This week marks two years since the U.S. Supreme Court ruled in Miller v. Alabama that it is unconstitutional to impose mandatory life-without-parole sentences upon children.
The landmark ruling followed a series of recent decisions from the Court declaring children “constitutionally different” from adults and requiring our justice policies to account for these differences. In this case, the Court said that “those differences counsel against irrevocably sentencing them to a lifetime in prison.”
In the last two years since the Miller ruling, six states have banned life without parole for all children, five others have dramatically limited its use, and thousands of individuals told as children they would die in prison have been given hope of release. Still, many of these reforms do not go far enough. Some preserve discretionary JLWOP and others create de-facto life sentences.
While the majority of state supreme courts that have taken up the issue of Miller retroactivity have ruled in our favor, there are still thousands of people in prison serving unconstitutional sentences. The United States Supreme Court declined to consider this issue this term, but we are confident they will have to do so in the next few years in order to resolve the disparate interpretations of the Miller ruling.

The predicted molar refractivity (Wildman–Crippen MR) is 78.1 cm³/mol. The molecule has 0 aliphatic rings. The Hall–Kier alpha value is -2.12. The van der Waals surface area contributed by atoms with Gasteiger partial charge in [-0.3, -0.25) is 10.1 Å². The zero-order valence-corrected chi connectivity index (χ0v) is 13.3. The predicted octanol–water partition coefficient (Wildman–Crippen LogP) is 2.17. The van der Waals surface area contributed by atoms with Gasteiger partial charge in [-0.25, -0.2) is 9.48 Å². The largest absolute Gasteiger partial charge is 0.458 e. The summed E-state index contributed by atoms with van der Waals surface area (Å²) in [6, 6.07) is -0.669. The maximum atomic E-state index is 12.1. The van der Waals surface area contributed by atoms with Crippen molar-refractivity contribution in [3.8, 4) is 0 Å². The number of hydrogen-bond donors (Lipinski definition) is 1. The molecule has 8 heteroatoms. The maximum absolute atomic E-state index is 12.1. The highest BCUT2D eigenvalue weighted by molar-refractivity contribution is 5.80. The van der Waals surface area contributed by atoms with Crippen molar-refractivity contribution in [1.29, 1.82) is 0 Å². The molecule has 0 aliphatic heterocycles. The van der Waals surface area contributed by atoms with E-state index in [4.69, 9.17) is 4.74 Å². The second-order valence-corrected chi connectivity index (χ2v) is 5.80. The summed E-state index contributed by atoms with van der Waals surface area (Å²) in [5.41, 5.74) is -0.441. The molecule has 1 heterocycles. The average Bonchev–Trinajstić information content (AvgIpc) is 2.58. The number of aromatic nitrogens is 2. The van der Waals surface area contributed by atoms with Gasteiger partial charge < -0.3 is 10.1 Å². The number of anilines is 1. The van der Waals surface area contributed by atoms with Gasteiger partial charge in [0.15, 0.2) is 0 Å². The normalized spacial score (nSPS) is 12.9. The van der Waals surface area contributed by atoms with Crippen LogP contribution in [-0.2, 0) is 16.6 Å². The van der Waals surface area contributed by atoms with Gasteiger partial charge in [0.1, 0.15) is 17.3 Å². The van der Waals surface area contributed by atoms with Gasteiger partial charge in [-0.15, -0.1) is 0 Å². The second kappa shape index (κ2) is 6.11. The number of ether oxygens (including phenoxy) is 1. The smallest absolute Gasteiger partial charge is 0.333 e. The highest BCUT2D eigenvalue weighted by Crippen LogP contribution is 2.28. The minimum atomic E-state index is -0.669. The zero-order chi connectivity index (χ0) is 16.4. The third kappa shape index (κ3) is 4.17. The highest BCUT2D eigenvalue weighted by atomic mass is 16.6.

Until then, we remain committed to ensuring those serving are not forgotten. We will continue to raise their voices, share the stories of those imprisoned as children who have turned their lives around, and build a robust movement calling for age-appropriate alternatives to death-in-prison sentences for children that ensure our young people are given an opportunity to demonstrate that they are far more than the worst thing they have ever done.